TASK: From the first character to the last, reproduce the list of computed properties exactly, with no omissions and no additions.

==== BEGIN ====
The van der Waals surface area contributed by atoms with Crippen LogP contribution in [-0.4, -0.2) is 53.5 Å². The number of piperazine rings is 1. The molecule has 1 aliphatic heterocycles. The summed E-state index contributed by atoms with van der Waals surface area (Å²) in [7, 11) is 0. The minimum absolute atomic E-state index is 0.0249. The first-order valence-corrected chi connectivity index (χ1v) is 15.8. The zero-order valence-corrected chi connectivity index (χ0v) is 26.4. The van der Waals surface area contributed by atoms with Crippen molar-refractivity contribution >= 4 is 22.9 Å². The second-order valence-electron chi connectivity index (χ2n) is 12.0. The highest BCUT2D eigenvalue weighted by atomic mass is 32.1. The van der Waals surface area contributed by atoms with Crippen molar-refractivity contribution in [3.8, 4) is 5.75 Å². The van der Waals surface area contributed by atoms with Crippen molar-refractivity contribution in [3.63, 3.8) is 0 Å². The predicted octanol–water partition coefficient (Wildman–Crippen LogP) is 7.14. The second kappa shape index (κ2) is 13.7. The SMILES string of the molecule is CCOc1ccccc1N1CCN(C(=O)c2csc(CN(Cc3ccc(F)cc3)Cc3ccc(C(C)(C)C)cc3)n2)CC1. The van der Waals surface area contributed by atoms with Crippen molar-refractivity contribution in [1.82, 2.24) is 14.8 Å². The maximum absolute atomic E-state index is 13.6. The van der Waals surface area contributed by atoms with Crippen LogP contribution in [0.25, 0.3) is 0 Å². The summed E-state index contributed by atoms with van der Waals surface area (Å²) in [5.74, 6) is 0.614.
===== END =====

The van der Waals surface area contributed by atoms with Crippen LogP contribution in [-0.4, -0.2) is 53.5 Å². The number of piperazine rings is 1. The molecule has 1 aliphatic heterocycles. The summed E-state index contributed by atoms with van der Waals surface area (Å²) in [7, 11) is 0. The minimum absolute atomic E-state index is 0.0249. The first-order valence-corrected chi connectivity index (χ1v) is 15.8. The zero-order valence-corrected chi connectivity index (χ0v) is 26.4. The van der Waals surface area contributed by atoms with Crippen molar-refractivity contribution >= 4 is 22.9 Å². The second-order valence-electron chi connectivity index (χ2n) is 12.0. The highest BCUT2D eigenvalue weighted by atomic mass is 32.1. The van der Waals surface area contributed by atoms with Crippen molar-refractivity contribution in [3.8, 4) is 5.75 Å². The van der Waals surface area contributed by atoms with Crippen molar-refractivity contribution in [3.63, 3.8) is 0 Å². The predicted octanol–water partition coefficient (Wildman–Crippen LogP) is 7.14. The second kappa shape index (κ2) is 13.7. The SMILES string of the molecule is CCOc1ccccc1N1CCN(C(=O)c2csc(CN(Cc3ccc(F)cc3)Cc3ccc(C(C)(C)C)cc3)n2)CC1. The van der Waals surface area contributed by atoms with Crippen molar-refractivity contribution in [1.82, 2.24) is 14.8 Å². The maximum absolute atomic E-state index is 13.6. The van der Waals surface area contributed by atoms with Crippen LogP contribution in [0.25, 0.3) is 0 Å². The summed E-state index contributed by atoms with van der Waals surface area (Å²) in [5.74, 6) is 0.614.